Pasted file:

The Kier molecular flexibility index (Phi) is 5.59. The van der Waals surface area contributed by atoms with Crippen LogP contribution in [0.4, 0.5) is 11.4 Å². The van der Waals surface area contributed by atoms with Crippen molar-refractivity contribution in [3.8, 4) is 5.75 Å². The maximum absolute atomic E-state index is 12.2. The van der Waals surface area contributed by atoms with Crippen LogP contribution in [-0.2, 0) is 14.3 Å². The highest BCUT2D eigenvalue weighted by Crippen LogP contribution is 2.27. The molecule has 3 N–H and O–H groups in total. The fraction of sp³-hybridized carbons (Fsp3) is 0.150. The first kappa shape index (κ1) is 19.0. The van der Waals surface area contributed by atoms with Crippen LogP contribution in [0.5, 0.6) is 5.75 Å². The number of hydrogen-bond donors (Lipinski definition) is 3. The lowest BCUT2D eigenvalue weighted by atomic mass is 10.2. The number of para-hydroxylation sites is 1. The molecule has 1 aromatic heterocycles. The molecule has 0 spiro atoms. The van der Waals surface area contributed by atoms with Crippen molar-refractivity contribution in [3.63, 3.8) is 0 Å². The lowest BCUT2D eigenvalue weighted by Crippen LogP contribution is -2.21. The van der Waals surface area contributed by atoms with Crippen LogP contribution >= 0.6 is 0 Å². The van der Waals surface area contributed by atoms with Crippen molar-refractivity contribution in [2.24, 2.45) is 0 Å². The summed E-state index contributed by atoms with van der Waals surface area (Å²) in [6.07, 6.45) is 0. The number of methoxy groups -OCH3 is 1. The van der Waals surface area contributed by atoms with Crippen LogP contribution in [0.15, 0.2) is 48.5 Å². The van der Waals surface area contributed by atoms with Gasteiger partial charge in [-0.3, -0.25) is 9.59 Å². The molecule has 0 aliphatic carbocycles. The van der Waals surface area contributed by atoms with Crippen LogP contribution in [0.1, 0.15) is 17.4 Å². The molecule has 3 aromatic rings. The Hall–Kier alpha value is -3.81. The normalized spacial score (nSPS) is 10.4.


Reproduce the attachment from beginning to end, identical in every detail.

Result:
The Kier molecular flexibility index (Phi) is 5.59. The van der Waals surface area contributed by atoms with Crippen LogP contribution in [0.4, 0.5) is 11.4 Å². The van der Waals surface area contributed by atoms with Crippen molar-refractivity contribution in [3.8, 4) is 5.75 Å². The maximum absolute atomic E-state index is 12.2. The van der Waals surface area contributed by atoms with Crippen LogP contribution in [-0.2, 0) is 14.3 Å². The highest BCUT2D eigenvalue weighted by Crippen LogP contribution is 2.27. The molecule has 3 N–H and O–H groups in total. The fraction of sp³-hybridized carbons (Fsp3) is 0.150. The first kappa shape index (κ1) is 19.0. The van der Waals surface area contributed by atoms with Crippen LogP contribution in [0.5, 0.6) is 5.75 Å². The number of hydrogen-bond donors (Lipinski definition) is 3. The lowest BCUT2D eigenvalue weighted by atomic mass is 10.2. The number of para-hydroxylation sites is 1. The molecule has 1 aromatic heterocycles. The molecule has 0 spiro atoms. The van der Waals surface area contributed by atoms with Crippen molar-refractivity contribution in [3.63, 3.8) is 0 Å². The lowest BCUT2D eigenvalue weighted by Crippen LogP contribution is -2.21. The van der Waals surface area contributed by atoms with Crippen LogP contribution >= 0.6 is 0 Å². The van der Waals surface area contributed by atoms with Crippen molar-refractivity contribution in [2.24, 2.45) is 0 Å². The summed E-state index contributed by atoms with van der Waals surface area (Å²) in [6.07, 6.45) is 0. The number of methoxy groups -OCH3 is 1. The van der Waals surface area contributed by atoms with Crippen LogP contribution in [0.15, 0.2) is 48.5 Å². The van der Waals surface area contributed by atoms with Gasteiger partial charge in [-0.3, -0.25) is 9.59 Å². The molecule has 0 aliphatic carbocycles. The van der Waals surface area contributed by atoms with Crippen LogP contribution in [0.1, 0.15) is 17.4 Å². The molecule has 3 aromatic rings. The Hall–Kier alpha value is -3.81. The normalized spacial score (nSPS) is 10.4.